In a small placebo-controlled trial, sulforaphane supplements eased autism symptoms in nearly half of those treated
Results of a small clinical trial suggest that a supplement derived from broccoli sprouts can ease the core symptoms of autism in some people with the disorder. The chemical – sulforaphane – is best known from studies suggesting that it helps prevent certain cancers.
The study involved 40 boys and young men, ages 13 to 27, with moderate to severe autism. Of these, 29 were randomly selected to receive the supplement (50 to 150 µmol depending on weight). The others received a look-alike placebo, or “dummy” capsule. Neither the researchers nor the participants and their families knew who received the actual treatment until after the trial concluded.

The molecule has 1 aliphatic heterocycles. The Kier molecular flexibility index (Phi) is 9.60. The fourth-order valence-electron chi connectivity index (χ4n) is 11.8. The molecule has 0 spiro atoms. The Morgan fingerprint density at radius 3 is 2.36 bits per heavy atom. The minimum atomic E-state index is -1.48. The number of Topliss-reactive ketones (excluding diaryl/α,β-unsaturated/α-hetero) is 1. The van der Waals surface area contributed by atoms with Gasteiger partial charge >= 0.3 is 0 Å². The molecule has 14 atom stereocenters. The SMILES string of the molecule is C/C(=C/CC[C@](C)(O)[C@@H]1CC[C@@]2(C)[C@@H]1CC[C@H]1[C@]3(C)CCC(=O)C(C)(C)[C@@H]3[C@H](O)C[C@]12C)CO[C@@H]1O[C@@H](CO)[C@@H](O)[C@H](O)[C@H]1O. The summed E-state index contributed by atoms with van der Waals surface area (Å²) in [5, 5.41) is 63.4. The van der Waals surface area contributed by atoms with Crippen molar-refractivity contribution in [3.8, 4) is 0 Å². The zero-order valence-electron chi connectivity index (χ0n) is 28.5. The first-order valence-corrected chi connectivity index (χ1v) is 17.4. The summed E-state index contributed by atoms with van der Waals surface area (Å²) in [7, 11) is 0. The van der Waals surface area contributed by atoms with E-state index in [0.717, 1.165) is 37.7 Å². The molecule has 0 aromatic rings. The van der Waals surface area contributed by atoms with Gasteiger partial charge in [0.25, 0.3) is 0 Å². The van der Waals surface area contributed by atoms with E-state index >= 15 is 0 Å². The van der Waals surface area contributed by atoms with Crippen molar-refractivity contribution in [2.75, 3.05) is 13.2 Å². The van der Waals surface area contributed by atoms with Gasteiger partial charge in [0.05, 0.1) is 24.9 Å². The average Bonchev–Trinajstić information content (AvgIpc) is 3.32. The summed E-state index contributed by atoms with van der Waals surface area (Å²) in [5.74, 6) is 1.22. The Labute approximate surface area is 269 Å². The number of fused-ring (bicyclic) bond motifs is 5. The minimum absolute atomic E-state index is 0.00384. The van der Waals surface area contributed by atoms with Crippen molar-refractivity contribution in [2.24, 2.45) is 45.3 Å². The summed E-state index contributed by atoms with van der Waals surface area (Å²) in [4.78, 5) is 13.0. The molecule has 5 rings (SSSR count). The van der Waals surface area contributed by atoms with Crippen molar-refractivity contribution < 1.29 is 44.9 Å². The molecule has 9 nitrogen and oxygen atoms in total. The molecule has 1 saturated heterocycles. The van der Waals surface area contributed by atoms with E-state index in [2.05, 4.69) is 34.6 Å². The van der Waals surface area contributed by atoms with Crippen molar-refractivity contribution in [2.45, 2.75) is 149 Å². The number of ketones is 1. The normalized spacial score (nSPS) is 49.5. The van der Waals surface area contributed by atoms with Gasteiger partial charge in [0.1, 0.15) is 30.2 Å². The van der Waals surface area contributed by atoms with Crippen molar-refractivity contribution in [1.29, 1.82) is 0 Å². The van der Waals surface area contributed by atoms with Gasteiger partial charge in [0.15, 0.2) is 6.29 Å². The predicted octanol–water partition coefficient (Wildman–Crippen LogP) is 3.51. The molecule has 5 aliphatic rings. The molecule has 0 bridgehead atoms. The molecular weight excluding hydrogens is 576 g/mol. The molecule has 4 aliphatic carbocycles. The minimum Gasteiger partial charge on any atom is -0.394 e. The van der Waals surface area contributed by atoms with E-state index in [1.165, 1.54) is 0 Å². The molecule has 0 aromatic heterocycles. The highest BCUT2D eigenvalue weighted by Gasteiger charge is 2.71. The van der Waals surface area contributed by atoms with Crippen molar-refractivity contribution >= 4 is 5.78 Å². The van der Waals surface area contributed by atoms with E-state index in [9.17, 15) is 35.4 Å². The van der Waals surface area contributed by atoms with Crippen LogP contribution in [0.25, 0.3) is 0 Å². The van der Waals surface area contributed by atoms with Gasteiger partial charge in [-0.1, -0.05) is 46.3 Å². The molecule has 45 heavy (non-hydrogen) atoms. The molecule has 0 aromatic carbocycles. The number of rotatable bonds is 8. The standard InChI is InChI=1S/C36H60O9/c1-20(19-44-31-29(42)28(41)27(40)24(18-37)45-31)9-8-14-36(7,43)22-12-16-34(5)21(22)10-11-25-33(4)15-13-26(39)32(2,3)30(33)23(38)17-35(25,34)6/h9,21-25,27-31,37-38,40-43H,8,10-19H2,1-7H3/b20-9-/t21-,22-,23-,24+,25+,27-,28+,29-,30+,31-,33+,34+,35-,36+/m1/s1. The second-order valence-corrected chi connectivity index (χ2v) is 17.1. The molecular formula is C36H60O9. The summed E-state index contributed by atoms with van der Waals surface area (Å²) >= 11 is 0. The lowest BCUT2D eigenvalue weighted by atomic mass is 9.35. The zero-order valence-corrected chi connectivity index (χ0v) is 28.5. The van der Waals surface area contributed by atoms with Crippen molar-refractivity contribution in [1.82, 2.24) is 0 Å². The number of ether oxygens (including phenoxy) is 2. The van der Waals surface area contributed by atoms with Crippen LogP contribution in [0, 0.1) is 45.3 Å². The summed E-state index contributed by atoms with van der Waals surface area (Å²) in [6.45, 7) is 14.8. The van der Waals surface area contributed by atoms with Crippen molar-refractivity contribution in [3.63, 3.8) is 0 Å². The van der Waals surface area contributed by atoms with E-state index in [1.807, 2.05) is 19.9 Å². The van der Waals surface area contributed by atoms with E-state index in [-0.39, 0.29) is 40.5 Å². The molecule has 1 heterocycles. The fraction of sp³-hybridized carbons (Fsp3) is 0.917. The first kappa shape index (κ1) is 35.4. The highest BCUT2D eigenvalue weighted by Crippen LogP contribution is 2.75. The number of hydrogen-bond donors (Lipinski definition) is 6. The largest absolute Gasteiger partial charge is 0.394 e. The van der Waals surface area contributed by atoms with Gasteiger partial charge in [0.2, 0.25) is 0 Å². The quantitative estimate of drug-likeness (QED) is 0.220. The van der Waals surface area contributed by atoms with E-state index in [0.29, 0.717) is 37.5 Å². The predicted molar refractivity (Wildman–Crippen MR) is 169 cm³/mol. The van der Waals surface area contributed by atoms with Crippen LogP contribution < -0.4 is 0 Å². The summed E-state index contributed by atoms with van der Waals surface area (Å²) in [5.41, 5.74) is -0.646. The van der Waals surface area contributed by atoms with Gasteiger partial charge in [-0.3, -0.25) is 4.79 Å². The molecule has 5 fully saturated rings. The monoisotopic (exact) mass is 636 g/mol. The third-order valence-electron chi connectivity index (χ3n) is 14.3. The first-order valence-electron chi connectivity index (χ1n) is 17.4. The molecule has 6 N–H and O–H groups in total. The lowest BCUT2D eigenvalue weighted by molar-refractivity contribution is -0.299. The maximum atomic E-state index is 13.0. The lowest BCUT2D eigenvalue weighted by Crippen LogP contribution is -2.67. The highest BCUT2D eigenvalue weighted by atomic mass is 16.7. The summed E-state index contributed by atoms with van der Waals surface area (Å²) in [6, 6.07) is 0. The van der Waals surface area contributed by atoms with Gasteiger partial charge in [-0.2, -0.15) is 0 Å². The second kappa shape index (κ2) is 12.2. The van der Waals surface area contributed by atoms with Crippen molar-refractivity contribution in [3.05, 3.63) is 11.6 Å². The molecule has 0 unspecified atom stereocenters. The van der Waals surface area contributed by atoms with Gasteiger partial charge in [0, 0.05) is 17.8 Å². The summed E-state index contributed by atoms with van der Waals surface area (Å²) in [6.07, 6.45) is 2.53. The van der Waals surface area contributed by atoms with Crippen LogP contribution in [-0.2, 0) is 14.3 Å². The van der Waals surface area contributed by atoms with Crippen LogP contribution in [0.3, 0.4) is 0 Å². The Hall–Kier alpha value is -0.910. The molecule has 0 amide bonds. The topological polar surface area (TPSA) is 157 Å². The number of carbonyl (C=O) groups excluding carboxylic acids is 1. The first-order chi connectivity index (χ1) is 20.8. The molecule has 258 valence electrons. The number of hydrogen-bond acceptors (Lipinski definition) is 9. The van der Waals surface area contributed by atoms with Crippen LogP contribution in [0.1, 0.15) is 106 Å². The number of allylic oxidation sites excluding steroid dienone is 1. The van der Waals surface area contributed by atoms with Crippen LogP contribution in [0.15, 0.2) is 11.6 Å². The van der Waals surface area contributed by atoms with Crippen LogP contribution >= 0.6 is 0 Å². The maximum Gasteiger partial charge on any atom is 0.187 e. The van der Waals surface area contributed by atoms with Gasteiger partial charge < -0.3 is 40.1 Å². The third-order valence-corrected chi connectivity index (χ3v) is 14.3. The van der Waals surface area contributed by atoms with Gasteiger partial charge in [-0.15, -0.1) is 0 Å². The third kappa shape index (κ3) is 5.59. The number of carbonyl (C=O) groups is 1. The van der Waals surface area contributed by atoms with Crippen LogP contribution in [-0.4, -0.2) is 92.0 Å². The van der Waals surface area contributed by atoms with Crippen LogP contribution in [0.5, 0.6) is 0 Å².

Before starting the trial, the participants’ parents and physicians filled out three standard behavioral assessments that measure sensory issues, ability to relate to others, communication skills, sociability and other behaviors related to autism. The researchers repeated these assessments at 4, 10 and 18 weeks of treatment, then once more four weeks after the treatment stopped. Of the 40 participants who began the trial, 37 remained through the final assessment.